If you ever have a chance to see it, I've been told it's spectacular and not to be missed. I don't travel to Seattle often, and never if I have to drive myself, but there are so many other options to get there. The Bolt Bus will arrive around a mile away from where she and her husband are staying, so I'll either take the light rail or perhaps walk if the weather isn't too rainy. Since I'll miss my morning workout, I'll probably walk so that I'll feel more like myself for the day. You regular readers know how much I dislike any break to my daily routine. Unless it's really important, and this definitely is.

I was a young woman living and working in Michigan when I met her father, who came to attend a year-long internship at the Mott Inter-University Clinical Preparation Program, where I worked. We fell in love, and when he left to return to California, I went with him. Of course, there are a lot of details I'm leaving out, which I wrote about here, way back in 2009 when I first started this blog. Just re-reading what I wrote back then brought back enough painful memories for me, and I really want to think about the future, not look back. We will do some of that together tomorrow, but I suspect we won't dwell on the really difficult days but instead will remember the good times we had as a family. She was a young teen back then, just beginning her adult life.

And I was also young, although I was right around thirty or maybe a little younger, I'm not sure. I did see her once again in the 1980s, in Boulder when I was attending a music concert. A young woman screamed my name and was crying as she threw her arms around me. It was her! She had been attending the concert also and saw me as I was standing in the aisle. She was in Boulder for some reason or other (I'll find out what she remembers) and we then spent a day together afterwards, when I met her boyfriend who is now her husband. He's attending a conference in Seattle, and she knew I lived nearby and sent me a message on Facebook wondering if we could get together. That was a few months ago, and it's happening tomorrow. We haven't talked on the phone yet, since messaging and texting has allowed us to make all our arrangements for the day. She suggested the Chihuly museum, and I've been wanting to see it and now I will, thanks to her.

Because she is fairly active on Facebook, I can look at her pictures and know how she is living her life. She looks pretty much the same, although older, and she can also look at my pictures and see that my hair is white and what I look like these days, too. The entire internet phenomenon has occurred since we last lived together, when nobody had ever heard of a website or a smartphone. Now they are as much a part of my life as breathing. And here I am, writing about all this on my laptop before dawn on a blog that will be reaching myriad places in the blogosphere as soon as I publish it!

The connections that have been created by the World Wide Web astound me, when I sit here and think about it. Since I started to write this a short while ago, I have searched online for the website of the Chihuly Glass Museum and found out how to get there, how much it will cost, and a little background (it's only been around since 2012). Then I went looking for a link to the Mott Intern Program and sure enough, there was plenty about it and how it's evolved since 1970. When I began to think about my years with her father, I knew that I had written about it on this blog, so I searched internally for the post, and there it was. And just a few minutes ago I wanted to be sure I was using the word "myriad" correctly, so I clicked on the Dictionary app on my desktop.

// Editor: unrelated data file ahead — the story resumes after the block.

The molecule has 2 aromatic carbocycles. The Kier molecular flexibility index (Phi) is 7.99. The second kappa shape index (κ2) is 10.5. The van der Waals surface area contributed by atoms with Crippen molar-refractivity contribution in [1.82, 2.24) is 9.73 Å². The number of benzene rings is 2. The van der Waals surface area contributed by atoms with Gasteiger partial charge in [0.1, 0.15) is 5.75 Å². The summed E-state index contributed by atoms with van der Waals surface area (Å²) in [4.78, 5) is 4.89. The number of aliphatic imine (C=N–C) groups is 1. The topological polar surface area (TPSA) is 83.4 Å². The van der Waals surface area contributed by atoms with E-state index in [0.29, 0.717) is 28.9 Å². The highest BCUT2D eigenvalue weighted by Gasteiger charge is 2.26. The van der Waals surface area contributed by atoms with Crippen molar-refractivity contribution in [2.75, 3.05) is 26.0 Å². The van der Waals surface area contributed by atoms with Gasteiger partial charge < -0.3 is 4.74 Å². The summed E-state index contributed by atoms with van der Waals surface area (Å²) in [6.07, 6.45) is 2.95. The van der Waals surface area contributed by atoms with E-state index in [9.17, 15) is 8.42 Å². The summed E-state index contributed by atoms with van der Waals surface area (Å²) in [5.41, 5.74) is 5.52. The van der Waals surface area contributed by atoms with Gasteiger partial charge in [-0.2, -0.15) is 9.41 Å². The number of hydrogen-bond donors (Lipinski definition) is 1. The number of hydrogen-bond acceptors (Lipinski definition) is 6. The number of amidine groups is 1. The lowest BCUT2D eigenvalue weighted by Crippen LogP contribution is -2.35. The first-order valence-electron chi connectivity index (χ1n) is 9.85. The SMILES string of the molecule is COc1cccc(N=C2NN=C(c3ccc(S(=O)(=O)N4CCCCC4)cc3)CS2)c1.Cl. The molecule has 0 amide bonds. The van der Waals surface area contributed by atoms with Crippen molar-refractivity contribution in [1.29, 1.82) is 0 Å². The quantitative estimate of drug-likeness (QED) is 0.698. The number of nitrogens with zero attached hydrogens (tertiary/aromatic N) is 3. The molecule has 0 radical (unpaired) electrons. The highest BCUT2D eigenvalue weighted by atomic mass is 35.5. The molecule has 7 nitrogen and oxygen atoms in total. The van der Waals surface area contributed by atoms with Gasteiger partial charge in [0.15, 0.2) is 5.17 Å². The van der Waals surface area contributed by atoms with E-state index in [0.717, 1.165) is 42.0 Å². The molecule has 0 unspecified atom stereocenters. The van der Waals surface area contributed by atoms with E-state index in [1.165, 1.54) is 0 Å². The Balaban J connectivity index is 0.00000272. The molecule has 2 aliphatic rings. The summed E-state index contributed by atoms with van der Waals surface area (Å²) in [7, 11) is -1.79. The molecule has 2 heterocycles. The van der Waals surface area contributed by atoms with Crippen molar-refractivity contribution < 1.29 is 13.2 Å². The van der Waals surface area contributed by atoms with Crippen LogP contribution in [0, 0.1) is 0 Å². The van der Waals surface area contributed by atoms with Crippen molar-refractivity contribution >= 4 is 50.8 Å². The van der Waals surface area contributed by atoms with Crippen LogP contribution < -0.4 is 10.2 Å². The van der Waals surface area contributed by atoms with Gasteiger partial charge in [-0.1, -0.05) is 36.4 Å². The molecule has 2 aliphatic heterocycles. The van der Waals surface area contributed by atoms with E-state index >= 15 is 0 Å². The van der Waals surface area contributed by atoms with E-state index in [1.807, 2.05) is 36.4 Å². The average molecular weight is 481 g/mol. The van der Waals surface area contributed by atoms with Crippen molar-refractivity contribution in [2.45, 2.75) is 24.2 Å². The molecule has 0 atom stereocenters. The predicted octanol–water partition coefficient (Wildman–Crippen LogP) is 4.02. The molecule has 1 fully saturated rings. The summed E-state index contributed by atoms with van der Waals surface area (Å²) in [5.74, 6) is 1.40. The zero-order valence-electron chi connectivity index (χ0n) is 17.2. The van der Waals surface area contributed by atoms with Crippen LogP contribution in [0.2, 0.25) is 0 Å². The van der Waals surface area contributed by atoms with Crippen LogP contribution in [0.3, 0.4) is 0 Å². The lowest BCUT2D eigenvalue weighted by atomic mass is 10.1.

But even with all these amazing connections, the one that I could never have predicted and is the most important of all, is the community of bloggers. Although this is a virtual community, it is no less important and significant than those other social networks I have created in my daily life. Five fellow bloggers and I have also started getting together in the flesh once a year in October, thanks to one of us who is a champion organizer. We've done this three years in a row, and now it's a tradition, something we all look forward to. All because of blogging.

I feel a strong connection to many who comment here and tell me of their lives. I always visit the website if they are someone I don't recognize, and if I also feel a connection, I begin to follow them. I use The Old Reader to keep track of who has posted since I last checked. I think I follow around a hundred blogs, and fortunately for me, not everyone posts daily, or even weekly. The posting habits of my favorite bloggers varies, but I certainly see them as an important part of my community life, agonizing over their illnesses and tragedies, and celebrating with them over their triumphs and happy events. Just this morning one of my blogging buddies wrote a long post about the 45 books she read last year. That's a LOT of books, and I immediately went over to my library website and put a hold on one of them that sounds good. Once the book is available, the library will send me a notice and I'll pick it up. That way, I don't have to buy a book that I will probably only read once.

Yes, much has changed in our lives in the past decade. Just seeing someone in the flesh that I haven't seen in at least two decades will be a thrill, and you know I will have my cellphone camera and my regular one as well to capture the event. Although I don't know exactly what to expect from my excursion to Seattle tomorrow, I know it will be a good way to start the new year, with new connections and old merging together. I do hope that the coming week will bring you, my dear readers, some new beginnings as well. Until we meet again, I wish you and yours all happiness.